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  • IPA(key): /fɛnd/
  • (file)
  • Rhymes: -ɛnd

Etymology 1[edit]

From Middle English fenden (defend, fight, prevent), shortening of defenden (defend), from Old French deffendre (Modern French défendre), from Latin dēfendō (to ward off), from dē- +‎ *fendō (hit, thrust), from Proto-Indo-European *gʷʰen- (strike, kill).


fend (third-person singular simple present fends, present participle fending, simple past and past participle fended)

  1. (intransitive) To take care of oneself; to take responsibility for one's own well-being.
    • 1990, Messrs Howley and Murphy, quoted in U.S. House Subcommittee on Labor Standards, Oversight hearing on the Federal Service Contract Act,[2] U.S. Government Printing Office, page 40,
      Mr. Howley. They are telling him how much they will increase the reimbursement for the total labor cost. The contractor is left to fend as he can.
      Chairman Murphy. Obviously, he can’t fend for any more than the money he has coming in.
    • 2003, Scott Turow, Reversible Errors, page 376
      The planet was full of creatures in need, who could not really fend, and the law was at its best when it ensured that they were treated with dignity.
  2. (rare, except as "fend for oneself") To defend, to take care of (typically construed with for); to block or push away (typically construed with off).
    • 1697, “The Third Book of the Georgics”, in John Dryden, transl., The Works of Virgil: Containing His Pastorals, Georgics, and Æneis. [], London: [] Jacob Tonson, [], OCLC 403869432:
      With fern beneath to fend the bitter cold.
    • 1999, Kuan-chung Lo, Guanzhong Luo, Luo Guanzhong, Moss Roberts, Three Kingdoms: A Historical Novel, page 39
      He fends, he blocks, too skillful to be downed.
    • 2002, Jude Deveraux, A Knight in Shining Armor, page 187
      [] My age is lot like yours. Lone women do not fare well. If I were not there to fend for you, you—”
Derived terms[edit]


fend (uncountable)

  1. (obsolete) Self-support; taking care of one's own well-being.

Etymology 2[edit]

From Middle English fēnd, feond, from Old English fēond (adversary, foe, enemy, fiend, devil, Satan), from Proto-Germanic *fijandz, present participle of **fijaną, from Proto-Indo-European *peh₁- (to hate). More at fiend.


fend (plural fends)

  1. (Britain dialectal) An enemy; fiend; the Devil.



Alternative forms[edit]


From Proto-Albanian *spenda, from Proto-Indo-European *spand-, related to Ancient Greek σφαδάζω (sphadázō, to shiver, tremble), Sanskrit स्पन्दत (spandate, to quiver, shake),[1] Old Norse fisa (to fart), Norwegian fattr (id)).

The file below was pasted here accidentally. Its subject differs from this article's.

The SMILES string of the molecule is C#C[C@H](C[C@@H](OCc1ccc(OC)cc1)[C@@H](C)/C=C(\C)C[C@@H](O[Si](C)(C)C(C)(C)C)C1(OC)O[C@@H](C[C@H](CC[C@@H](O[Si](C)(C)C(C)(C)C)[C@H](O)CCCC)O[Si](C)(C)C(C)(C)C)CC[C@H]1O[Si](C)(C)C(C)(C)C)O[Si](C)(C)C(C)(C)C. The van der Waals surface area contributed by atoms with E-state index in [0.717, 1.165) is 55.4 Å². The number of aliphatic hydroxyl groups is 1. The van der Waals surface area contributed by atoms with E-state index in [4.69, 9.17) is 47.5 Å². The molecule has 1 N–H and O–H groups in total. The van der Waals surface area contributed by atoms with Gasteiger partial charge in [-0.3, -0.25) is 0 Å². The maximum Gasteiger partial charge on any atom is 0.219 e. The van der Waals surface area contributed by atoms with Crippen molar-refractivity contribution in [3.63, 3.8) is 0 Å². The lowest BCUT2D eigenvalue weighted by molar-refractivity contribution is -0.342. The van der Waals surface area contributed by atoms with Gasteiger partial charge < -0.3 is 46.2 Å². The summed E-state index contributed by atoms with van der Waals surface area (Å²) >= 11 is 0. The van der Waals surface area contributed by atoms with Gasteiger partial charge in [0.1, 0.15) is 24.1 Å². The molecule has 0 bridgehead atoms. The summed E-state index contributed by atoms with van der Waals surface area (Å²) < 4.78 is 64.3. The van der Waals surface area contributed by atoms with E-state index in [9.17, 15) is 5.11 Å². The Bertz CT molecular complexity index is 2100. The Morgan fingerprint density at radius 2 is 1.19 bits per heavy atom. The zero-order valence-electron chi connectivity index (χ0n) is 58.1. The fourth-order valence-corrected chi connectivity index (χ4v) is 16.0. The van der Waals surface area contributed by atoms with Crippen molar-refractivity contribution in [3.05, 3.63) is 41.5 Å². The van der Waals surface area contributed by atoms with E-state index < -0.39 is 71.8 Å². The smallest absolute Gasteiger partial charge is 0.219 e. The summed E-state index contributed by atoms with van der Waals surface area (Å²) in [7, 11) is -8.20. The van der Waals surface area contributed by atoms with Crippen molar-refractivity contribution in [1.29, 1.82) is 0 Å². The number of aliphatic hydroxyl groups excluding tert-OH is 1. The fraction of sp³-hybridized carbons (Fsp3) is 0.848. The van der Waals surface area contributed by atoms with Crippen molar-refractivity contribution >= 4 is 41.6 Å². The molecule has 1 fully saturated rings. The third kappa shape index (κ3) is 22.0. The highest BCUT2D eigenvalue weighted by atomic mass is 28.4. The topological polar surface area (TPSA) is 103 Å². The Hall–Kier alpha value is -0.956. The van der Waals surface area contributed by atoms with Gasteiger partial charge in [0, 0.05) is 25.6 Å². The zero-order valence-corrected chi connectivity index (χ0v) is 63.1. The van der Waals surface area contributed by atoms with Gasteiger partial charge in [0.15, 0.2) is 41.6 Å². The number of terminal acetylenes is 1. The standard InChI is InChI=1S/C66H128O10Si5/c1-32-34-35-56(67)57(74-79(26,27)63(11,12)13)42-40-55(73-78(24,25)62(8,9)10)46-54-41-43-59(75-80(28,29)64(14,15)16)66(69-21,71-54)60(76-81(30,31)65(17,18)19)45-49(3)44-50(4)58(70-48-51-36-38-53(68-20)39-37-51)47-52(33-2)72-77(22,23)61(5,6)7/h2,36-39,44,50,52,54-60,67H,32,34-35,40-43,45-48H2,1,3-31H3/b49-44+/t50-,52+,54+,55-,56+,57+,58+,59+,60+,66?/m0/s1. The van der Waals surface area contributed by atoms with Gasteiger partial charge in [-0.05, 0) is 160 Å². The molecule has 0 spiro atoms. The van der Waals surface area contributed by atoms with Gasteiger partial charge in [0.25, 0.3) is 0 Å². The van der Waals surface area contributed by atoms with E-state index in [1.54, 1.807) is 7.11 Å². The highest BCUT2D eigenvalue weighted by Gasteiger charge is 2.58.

fend (first-person singular past tense fenda, participle fendur)

  1. I break wind, fart (silently)


Derived terms[edit]

Related terms[edit]

Further reading[edit]

  • [3] active verb fend • Fjalor Shqip (Albanian Dictionary)


  1. ^ [1] albanian verb fend in Albanian Etymological Dictionary - by Vladimir Orel, 1998, Page: 95




  1. third-person singular present indicative of fendre



fen +‎ -d


  • IPA(key): [ˈfɛnd]
  • Hyphenation: fend



  1. second-person singular imperative present definite of fen
    Synonym: fenjed



(This etymology is missing or incomplete. Please add to it, or discuss it at the Etymology scriptorium.)


fend (verbal noun fendeil, past participle fendit)

  1. to protect, defend


Manx mutation
Radical Lenition Eclipsis
fend end vend
Note: Some of these forms may be hypothetical. Not every
possible mutated form of every word actually occurs.

Middle English[edit]


fend (plural fendes or fendis)

  1. Alternative form of feend
    • c. 1395, John Wycliffe, John Purvey [et al.], transl., Bible (Wycliffite Bible (later version), MS Lich 10.)‎[4], published c. 1410, Matheu 4:1, lines 3–4, page 2r, column 2; republished as Wycliffe's translation of the New Testament, Lichfield: Bill Endres, 2010:
      Thanne ıḣc was lad of a ſpirit in to deſert .· to be temptid of þe fend /
      Then Jesus was led of a Spirit into desert, to be tempted of the fiend.[5]
    • c. 1395, John Wycliffe, John Purvey [et al.], transl., Bible (Wycliffite Bible (later version), MS Lich 10.)‎[6], published c. 1410, Matheu 4:24, lines 18–23, page 1v, column 1; republished as Wycliffe's translation of the New Testament, Lichfield: Bill Endres, 2010:
      and hıs fame .· wente in to al ſirie / ⁊ þei bꝛouȝten to hĩ alle þat weren at male eeſe · ⁊ þat weren take wiþ dyīiſe langoꝛes ⁊ turmentis / and hem þat haddẽ fendis · ⁊ lunatik men · ⁊ men in þe paleſie .· ⁊ he heelide hem /
      And his fame went into all Syria; and they brought to him all that were at mal-ease, and that were taken with diverse languors and torments, and them that had fiends, and lunatic men, and men in palsy, and he healed them.[7]